Gary Mitchell v. Brooks (SLCO)

August 17th, 2010

State Tax Commission of Missouri






v.) Appeal Number 09-10644













Decision of the St. Louis County Board of Equalization sustaining the assessment made by the Assessor is SET ASIDE.True value in money for the subject property for tax years 2009 and 2010 is set at $835,000, residential assessed value of $158,650.Complainant appeared pro se.Respondent appeared by Associate County Counselor Paula Lemerman.

Case heard and decided by Senior Hearing Officer W. B. Tichenor.


Complainant appeals, on the ground of overvaluation, the decision of the St. Louis County Board of Equalization, which sustained the valuation of the subject property.The Commission takes this appeal to determine the true value in money for the subject property on January 1, 2009.The Hearing Officer, having considered all of the competent evidence upon the whole record, enters the following Decision and Order.


1.Jurisdiction.Jurisdiction over this appeal is proper.Complainant timely appealed to the State Tax Commission from the decision of the St. Louis County Board of Equalization.A hearing was conducted on July 7, 2010, at theSt. LouisCountyGovernmentCenter,Clayton,Missouri.

2.Assessment.The Assessor appraised the property under appeal at $877,700, a residential assessed value of $166,760.The Board sustained the assessment.

3.Subject Property.The subject property is located at 1206 Lewis Spring Dr. Wildwood, Missouri.The property is identified by locator number 19U120081.The property consists of a 3 acre lot improved by a one and a half-story fiberboard and brick-sided frame house with full basement, three-car attached masonry garage, covered front porch, 2 patios, paved walkway, and a paved driveway leading to the side entry garage.The improvements are considered to be good quality construction.The home was built in 1995 and the improvements are in overall good physical condition. The residence has a total of 10 rooms above grade with 4 bedrooms, 3 full baths, 2 half baths, and contains 5,110 square feet of living area.The basement is approximately 3,384 square feet and has 1,430 square feet of finished area with 1 full bath.The site has a steeply upward sloping hillside lot with a steep driveway and a small useable rear yard area.The view from the site is of other similar quality house having naturally wooded lots.The property is on a street cul-de-sac having low vehicular traffic levels.There was no listing or sale of the property noted within three years prior to the tax date of January 1, 2009.[1]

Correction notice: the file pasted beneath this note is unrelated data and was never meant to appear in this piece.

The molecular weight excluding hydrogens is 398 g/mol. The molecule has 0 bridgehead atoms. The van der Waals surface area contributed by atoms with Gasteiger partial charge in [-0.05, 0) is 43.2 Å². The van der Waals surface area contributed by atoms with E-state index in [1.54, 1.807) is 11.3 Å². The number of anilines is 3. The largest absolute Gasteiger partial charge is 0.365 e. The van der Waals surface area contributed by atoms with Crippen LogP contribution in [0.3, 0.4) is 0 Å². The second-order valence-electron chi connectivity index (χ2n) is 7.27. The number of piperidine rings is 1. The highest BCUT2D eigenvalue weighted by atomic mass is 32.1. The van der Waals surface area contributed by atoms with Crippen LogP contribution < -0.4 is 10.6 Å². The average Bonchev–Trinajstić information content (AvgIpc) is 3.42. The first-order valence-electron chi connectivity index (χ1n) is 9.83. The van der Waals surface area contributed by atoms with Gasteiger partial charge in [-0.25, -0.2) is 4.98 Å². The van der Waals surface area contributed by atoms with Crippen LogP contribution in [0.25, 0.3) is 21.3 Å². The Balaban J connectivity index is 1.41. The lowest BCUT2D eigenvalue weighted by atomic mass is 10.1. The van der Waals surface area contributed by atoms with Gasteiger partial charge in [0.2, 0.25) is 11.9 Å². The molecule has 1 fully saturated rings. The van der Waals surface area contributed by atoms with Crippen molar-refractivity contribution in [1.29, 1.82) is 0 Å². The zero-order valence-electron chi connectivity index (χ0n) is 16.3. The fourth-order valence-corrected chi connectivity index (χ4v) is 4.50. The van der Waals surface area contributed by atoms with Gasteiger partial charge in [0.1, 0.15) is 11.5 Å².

4.Complainant’s Evidence.Complainant testified in his own behalf.He gave his opinion of the fair market value of the property to be $775,000 based upon the sale in May, 2009 of the property at 16949 Lewis Spring Farm Road.Mr. Mitchell offered into evidence Exhibits A and B.Exhibit A was the taxpayer’s presentation document, consisting of 16 pages.[2]Exhibit B was a copy of a Comparable Sales Analysis Report for Tax year 2009 on the subject property dated July 20, 2009.This was a document provided to Complainant at the Board of Equalization hearing by Florita Harrison.

Counsel for Respondent objected to pages 8, 13, 14 and 16, on the grounds of hearsay, lack of foundation and relevancy.The objections were sustained and pages 8, 13, 14 and 16 were excluded from evidence.The pages are maintained in the Commission file and deemed an offer of proof along with the testimony of Mr. Mitchell relating to these pages, but they are not part of the evidentiary record for making a determination of value for the subject property.The remainder of Exhibit A, i.e. pages 1 – 7, 9 – 12, and 15 were received into evidence.

Counsel for Respondent objected to Exhibit B on the grounds of hearsay, lack of foundation and relevancy.Objection sustained.The exhibit is maintained in the Commission file and deemed an offer of proof along with the testimony of Mr. Mitchell relating to the exhibit, but it is not part of the evidentiary record for making a determination of value for the subject property.

There was no evidence of new construction and improvement from January 1, 2009, to January 1, 2010; therefore the assessed value for 2009 remains the assessed value for 2010.[3]

Complainant’s evidence was not substantial and persuasive to rebut the presumption of correct assessment by the Board and establish the true value in money as of January 1, 2009, to be $775,000, as testified to at hearing, or $767,800 as stated on the Complaint for Review of Assessment.

5.Respondent’s Evidence.Respondent presented the appraisal report and testimony of Arthur Froeckmann, Missouri State Certified Residential Real Estate Appraiser.The appraiser developed the sales comparison approach, relying on sales of three comparable properties. The properties relied upon by Respondent’s appraiser were comparable to the subject property for the purpose of making a determination of value. The properties were located within 6/10s to 2.07 miles of the subject.[4]Each sale property sold at a time relevant to the tax date of January 1, 2009.The sale properties were similar to the subject in style, quality of construction, age, condition, room, bedroom and bathroom count, living area, location, site size and other amenities of comparability.